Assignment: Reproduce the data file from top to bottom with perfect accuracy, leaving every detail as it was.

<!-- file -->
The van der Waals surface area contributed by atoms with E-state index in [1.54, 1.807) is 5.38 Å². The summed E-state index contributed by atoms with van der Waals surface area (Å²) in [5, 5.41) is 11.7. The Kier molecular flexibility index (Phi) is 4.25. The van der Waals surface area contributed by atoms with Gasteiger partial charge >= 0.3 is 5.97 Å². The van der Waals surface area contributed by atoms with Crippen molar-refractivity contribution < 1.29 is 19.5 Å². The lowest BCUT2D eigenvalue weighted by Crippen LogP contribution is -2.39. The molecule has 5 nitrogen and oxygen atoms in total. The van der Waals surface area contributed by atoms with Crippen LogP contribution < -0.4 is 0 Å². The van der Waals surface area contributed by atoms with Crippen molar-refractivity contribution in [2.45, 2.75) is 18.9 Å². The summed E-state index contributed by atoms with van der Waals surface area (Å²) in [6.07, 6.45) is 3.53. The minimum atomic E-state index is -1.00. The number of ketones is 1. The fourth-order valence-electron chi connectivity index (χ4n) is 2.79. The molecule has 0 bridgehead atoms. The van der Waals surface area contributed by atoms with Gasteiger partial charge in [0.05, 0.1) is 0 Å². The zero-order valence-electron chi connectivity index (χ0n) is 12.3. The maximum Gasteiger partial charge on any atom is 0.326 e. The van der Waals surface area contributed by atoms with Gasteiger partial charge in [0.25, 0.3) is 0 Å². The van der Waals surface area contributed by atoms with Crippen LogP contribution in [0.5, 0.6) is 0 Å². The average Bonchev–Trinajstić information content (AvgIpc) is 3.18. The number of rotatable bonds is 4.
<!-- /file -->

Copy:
The van der Waals surface area contributed by atoms with E-state index in [1.54, 1.807) is 5.38 Å². The summed E-state index contributed by atoms with van der Waals surface area (Å²) in [5, 5.41) is 11.7. The Kier molecular flexibility index (Phi) is 4.25. The van der Waals surface area contributed by atoms with Gasteiger partial charge >= 0.3 is 5.97 Å². The van der Waals surface area contributed by atoms with Crippen molar-refractivity contribution < 1.29 is 19.5 Å². The lowest BCUT2D eigenvalue weighted by Crippen LogP contribution is -2.39. The molecule has 5 nitrogen and oxygen atoms in total. The van der Waals surface area contributed by atoms with Crippen LogP contribution < -0.4 is 0 Å². The van der Waals surface area contributed by atoms with Crippen molar-refractivity contribution in [2.45, 2.75) is 18.9 Å². The summed E-state index contributed by atoms with van der Waals surface area (Å²) in [6.07, 6.45) is 3.53. The minimum atomic E-state index is -1.00. The number of ketones is 1. The fourth-order valence-electron chi connectivity index (χ4n) is 2.79. The molecule has 0 bridgehead atoms. The van der Waals surface area contributed by atoms with Gasteiger partial charge in [0.05, 0.1) is 0 Å². The zero-order valence-electron chi connectivity index (χ0n) is 12.3. The maximum Gasteiger partial charge on any atom is 0.326 e. The van der Waals surface area contributed by atoms with Gasteiger partial charge in [0.25, 0.3) is 0 Å². The van der Waals surface area contributed by atoms with Crippen LogP contribution in [0.5, 0.6) is 0 Å². The average Bonchev–Trinajstić information content (AvgIpc) is 3.18. The number of rotatable bonds is 4.